India Joins China in Plans to Increase Solar Power

Posted by 13 November, 2009 (1) Comment

By Natalie Obiko Pearson, Bloomberg.com

India is targeting generation of 20,000 megawatts of solar power by 2022, joining China as the two Asian nations that resist emission caps draft plans to boost renewable energy before next month’s global climate change talks.

India, Asia’s third-biggest energy consumer, is set to unveil its national solar energy plan “in about a week,” Minister for New and Renewable Energy Farooq Abdullah said in Mumbai today.

China and India have opposed legally binding caps as industrialized nations seek commitments for programs that will curb the output of gases blamed for global warming. The two fastest-growing major economies balk at emission targets because their energy usage is projected to rise as more people are lifted out of poverty.

“It’s not a big challenge in terms of technology or engineering,” said Shirish Garud of the Energy and Resources Institute in New Delhi. “The major challenge will be in mobilizing the financing.”

Solar capacity costs anywhere from 160 million rupees to 200 million rupees per megawatt to install, Garud said. Abdullah didn’t give details of spending, saying only that the amount would be “huge.”

Prime Minister Manmohan Singh plans to discuss India’s solar plan at talks with U.S. President Barack Obama, Abdullah said. Obama will host Singh at the first state dinner of his presidency on Nov. 24.

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Asian Nations Could Outpace U.S. in Developing Clean Energy

Posted by 20 July, 2009 (0) Comment

American Markets’ Slump Feeds Worry

By Steven Mufson, Washington Post Staff Writer, washingtonpost.com

President Obama has often described his push to fund “clean” energy technology as key to America’s drive for international competitiveness as well as a way to combat climate change.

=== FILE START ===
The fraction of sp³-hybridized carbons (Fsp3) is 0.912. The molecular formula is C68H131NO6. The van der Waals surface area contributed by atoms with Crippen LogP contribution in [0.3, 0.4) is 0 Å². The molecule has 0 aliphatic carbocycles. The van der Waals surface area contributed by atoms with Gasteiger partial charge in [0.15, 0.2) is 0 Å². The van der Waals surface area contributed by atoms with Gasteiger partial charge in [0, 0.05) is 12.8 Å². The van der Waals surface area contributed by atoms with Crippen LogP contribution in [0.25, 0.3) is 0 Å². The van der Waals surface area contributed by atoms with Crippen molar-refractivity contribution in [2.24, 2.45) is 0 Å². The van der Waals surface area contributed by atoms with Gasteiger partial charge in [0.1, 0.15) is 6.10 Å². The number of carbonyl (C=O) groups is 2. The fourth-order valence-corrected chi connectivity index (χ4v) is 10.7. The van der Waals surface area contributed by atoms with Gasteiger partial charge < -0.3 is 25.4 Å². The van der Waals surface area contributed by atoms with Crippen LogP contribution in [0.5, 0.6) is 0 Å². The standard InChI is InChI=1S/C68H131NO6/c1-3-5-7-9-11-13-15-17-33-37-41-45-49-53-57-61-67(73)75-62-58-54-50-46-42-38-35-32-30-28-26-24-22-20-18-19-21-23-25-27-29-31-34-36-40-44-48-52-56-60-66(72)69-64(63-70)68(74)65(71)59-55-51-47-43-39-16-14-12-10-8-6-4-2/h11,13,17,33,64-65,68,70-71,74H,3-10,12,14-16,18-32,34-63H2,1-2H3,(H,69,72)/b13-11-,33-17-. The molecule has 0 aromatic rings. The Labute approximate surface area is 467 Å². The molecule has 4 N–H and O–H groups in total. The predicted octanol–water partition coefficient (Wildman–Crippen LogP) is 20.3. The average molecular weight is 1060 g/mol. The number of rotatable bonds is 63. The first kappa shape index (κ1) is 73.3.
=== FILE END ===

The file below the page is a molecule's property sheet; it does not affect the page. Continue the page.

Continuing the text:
“There’s no longer a question about whether the jobs and the industries of the 21st century will be centered around clean, renewable energy,” he said on June 25. “The only question is: Which country will create these jobs and these industries? And I want that answer to be the United States of America.”

But the leaders of India, South Korea, China and Japan may have different answers. Those Asian nations are pouring money into renewable energy industries, funding research and development and setting ambitious targets for renewable energy use. These plans could outpace the programs in Obama’s economic stimulus package or in the House climate bill sponsored by Reps. Henry A. Waxman (D-Calif.) and Edward J. Markey (D-Mass.).

“If the Waxman-Markey climate bill is the United States’ entry into the clean energy race, we’ll be left in the dust by Asia’s clean-tech tigers,” said Jesse Jenkins, director of energy and climate policy at the Breakthrough Institute, an Oakland, Calif.-based think tank that favors massive government spending to address global warming.

Energy Secretary Steven Chu and Commerce Secretary Gary Locke are visiting China this week to discuss cooperation on energy efficiency, renewable energy and climate change. But even though developing nations refused to agree to an international ceiling for greenhouse gases last week, China and other Asian nations are already devoting more attention to cutting their use of traditional fossil fuels such as oil, natural gas and coal.

South Korea recently said it plans to invest about 2 percent of its GDP annually in environment-related and renewable energy industries over the next five years, for a total of $84.5 billion. The government said it would try to boost South Korea’s international market share of “green technology” products to 8 percent by expanding research and development spending and strengthening industries such as those that produce light-emitting diodes, solar batteries and hybrid cars.

China and India are kick-starting their solar industries. India aims to install 20 gigawatts of solar power by 2020, more than three times as much as the photovoltaic solar power installed by the entire world last year, the industry’s best year ever. And China’s new stimulus plan raises the nation’s 2020 target for solar power from 1.8 gigawatts to 20 gigawatts. (A gigawatt is about what a new nuclear power plant might generate.)

“China is trying to catch up in a global race to find alternatives to fossil fuels,” the official China Daily said in an article last week.

“A lot of people underestimate how focused China is on becoming a global leader in clean technology,” said Brian Fan, senior director of research at the Cleantech Group, a market research firm. China now provides a $3-a-watt subsidy upfront for solar projects, he said, enough to cover about half the capital cost. Fan said it is “the most generous subsidy in the world” for solar power.

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